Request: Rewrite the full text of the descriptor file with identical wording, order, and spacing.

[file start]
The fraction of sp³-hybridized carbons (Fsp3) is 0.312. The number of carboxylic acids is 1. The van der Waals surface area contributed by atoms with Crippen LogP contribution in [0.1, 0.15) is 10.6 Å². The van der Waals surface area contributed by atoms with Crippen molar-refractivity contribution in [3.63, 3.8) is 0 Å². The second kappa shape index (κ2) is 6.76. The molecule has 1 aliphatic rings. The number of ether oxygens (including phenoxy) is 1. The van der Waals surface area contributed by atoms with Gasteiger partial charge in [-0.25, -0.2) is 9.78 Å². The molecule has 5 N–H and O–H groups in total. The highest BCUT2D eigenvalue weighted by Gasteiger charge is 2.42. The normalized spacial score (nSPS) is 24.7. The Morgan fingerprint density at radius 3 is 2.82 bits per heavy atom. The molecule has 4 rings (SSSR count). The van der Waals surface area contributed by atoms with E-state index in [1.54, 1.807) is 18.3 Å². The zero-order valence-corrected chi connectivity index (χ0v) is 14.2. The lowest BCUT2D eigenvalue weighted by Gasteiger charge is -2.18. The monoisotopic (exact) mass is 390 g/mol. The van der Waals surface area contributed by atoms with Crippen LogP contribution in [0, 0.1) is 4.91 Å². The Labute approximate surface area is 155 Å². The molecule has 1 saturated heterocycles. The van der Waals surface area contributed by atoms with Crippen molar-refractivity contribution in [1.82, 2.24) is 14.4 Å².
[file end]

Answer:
The fraction of sp³-hybridized carbons (Fsp3) is 0.312. The number of carboxylic acids is 1. The van der Waals surface area contributed by atoms with Crippen LogP contribution in [0.1, 0.15) is 10.6 Å². The van der Waals surface area contributed by atoms with Crippen molar-refractivity contribution in [3.63, 3.8) is 0 Å². The second kappa shape index (κ2) is 6.76. The molecule has 1 aliphatic rings. The number of ether oxygens (including phenoxy) is 1. The van der Waals surface area contributed by atoms with Gasteiger partial charge in [-0.25, -0.2) is 9.78 Å². The molecule has 5 N–H and O–H groups in total. The highest BCUT2D eigenvalue weighted by Gasteiger charge is 2.42. The normalized spacial score (nSPS) is 24.7. The Morgan fingerprint density at radius 3 is 2.82 bits per heavy atom. The molecule has 4 rings (SSSR count). The van der Waals surface area contributed by atoms with E-state index in [1.54, 1.807) is 18.3 Å². The zero-order valence-corrected chi connectivity index (χ0v) is 14.2. The lowest BCUT2D eigenvalue weighted by Gasteiger charge is -2.18. The monoisotopic (exact) mass is 390 g/mol. The van der Waals surface area contributed by atoms with Crippen LogP contribution in [0, 0.1) is 4.91 Å². The Labute approximate surface area is 155 Å². The molecule has 1 saturated heterocycles. The van der Waals surface area contributed by atoms with Crippen molar-refractivity contribution in [1.82, 2.24) is 14.4 Å².